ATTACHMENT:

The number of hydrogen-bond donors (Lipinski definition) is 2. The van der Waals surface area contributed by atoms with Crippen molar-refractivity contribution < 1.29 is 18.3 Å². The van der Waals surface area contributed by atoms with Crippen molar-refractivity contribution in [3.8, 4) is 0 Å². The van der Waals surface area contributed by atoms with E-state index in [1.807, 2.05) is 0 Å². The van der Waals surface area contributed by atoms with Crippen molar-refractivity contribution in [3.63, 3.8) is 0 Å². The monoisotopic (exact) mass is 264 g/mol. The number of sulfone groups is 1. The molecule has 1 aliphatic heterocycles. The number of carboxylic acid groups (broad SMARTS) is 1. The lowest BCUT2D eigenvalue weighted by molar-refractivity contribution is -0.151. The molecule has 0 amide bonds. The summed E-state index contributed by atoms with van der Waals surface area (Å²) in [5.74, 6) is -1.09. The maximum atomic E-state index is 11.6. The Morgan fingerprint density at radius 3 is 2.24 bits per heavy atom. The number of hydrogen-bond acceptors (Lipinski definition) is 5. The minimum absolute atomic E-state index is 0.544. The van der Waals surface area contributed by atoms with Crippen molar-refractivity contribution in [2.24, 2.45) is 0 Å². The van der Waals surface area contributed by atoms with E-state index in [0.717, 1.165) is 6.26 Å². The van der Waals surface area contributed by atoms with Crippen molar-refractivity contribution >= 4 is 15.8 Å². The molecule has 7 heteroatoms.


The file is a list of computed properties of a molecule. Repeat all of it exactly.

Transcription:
The number of hydrogen-bond donors (Lipinski definition) is 2. The van der Waals surface area contributed by atoms with Crippen molar-refractivity contribution < 1.29 is 18.3 Å². The van der Waals surface area contributed by atoms with Crippen molar-refractivity contribution in [3.8, 4) is 0 Å². The van der Waals surface area contributed by atoms with E-state index in [1.807, 2.05) is 0 Å². The van der Waals surface area contributed by atoms with Crippen molar-refractivity contribution in [3.63, 3.8) is 0 Å². The monoisotopic (exact) mass is 264 g/mol. The number of sulfone groups is 1. The molecule has 1 aliphatic heterocycles. The number of carboxylic acid groups (broad SMARTS) is 1. The lowest BCUT2D eigenvalue weighted by molar-refractivity contribution is -0.151. The molecule has 0 amide bonds. The summed E-state index contributed by atoms with van der Waals surface area (Å²) in [5.74, 6) is -1.09. The maximum atomic E-state index is 11.6. The Morgan fingerprint density at radius 3 is 2.24 bits per heavy atom. The number of hydrogen-bond acceptors (Lipinski definition) is 5. The minimum absolute atomic E-state index is 0.544. The van der Waals surface area contributed by atoms with Crippen molar-refractivity contribution in [2.24, 2.45) is 0 Å². The van der Waals surface area contributed by atoms with E-state index in [0.717, 1.165) is 6.26 Å². The van der Waals surface area contributed by atoms with Crippen molar-refractivity contribution >= 4 is 15.8 Å². The molecule has 7 heteroatoms.